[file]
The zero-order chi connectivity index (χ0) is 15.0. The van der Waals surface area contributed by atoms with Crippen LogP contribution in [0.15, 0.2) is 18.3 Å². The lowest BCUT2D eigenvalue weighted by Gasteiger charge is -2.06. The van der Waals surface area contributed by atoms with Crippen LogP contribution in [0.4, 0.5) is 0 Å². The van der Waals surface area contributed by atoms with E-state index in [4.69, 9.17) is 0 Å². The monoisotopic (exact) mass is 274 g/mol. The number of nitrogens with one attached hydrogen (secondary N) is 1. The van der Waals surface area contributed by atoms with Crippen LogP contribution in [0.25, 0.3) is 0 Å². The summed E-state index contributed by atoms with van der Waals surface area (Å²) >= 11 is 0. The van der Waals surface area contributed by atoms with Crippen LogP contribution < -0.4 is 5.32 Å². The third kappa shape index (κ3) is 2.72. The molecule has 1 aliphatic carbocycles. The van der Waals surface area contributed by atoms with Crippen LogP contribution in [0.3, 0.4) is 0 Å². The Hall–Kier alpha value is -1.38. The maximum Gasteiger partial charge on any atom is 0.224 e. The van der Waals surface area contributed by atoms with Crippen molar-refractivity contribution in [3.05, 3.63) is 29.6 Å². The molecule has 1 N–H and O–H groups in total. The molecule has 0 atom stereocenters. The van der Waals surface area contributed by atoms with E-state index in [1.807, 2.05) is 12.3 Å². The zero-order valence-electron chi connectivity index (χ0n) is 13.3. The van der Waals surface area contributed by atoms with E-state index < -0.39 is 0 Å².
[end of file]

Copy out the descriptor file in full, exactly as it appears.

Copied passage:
The zero-order chi connectivity index (χ0) is 15.0. The van der Waals surface area contributed by atoms with Crippen LogP contribution in [0.15, 0.2) is 18.3 Å². The lowest BCUT2D eigenvalue weighted by Gasteiger charge is -2.06. The van der Waals surface area contributed by atoms with Crippen LogP contribution in [0.4, 0.5) is 0 Å². The van der Waals surface area contributed by atoms with E-state index in [4.69, 9.17) is 0 Å². The monoisotopic (exact) mass is 274 g/mol. The number of nitrogens with one attached hydrogen (secondary N) is 1. The van der Waals surface area contributed by atoms with Crippen LogP contribution in [0.25, 0.3) is 0 Å². The summed E-state index contributed by atoms with van der Waals surface area (Å²) >= 11 is 0. The van der Waals surface area contributed by atoms with Crippen LogP contribution < -0.4 is 5.32 Å². The third kappa shape index (κ3) is 2.72. The molecule has 1 aliphatic carbocycles. The van der Waals surface area contributed by atoms with Crippen LogP contribution in [0.3, 0.4) is 0 Å². The Hall–Kier alpha value is -1.38. The maximum Gasteiger partial charge on any atom is 0.224 e. The van der Waals surface area contributed by atoms with Crippen molar-refractivity contribution in [3.05, 3.63) is 29.6 Å². The molecule has 1 N–H and O–H groups in total. The molecule has 0 atom stereocenters. The van der Waals surface area contributed by atoms with E-state index in [1.807, 2.05) is 12.3 Å². The zero-order valence-electron chi connectivity index (χ0n) is 13.3. The van der Waals surface area contributed by atoms with E-state index < -0.39 is 0 Å².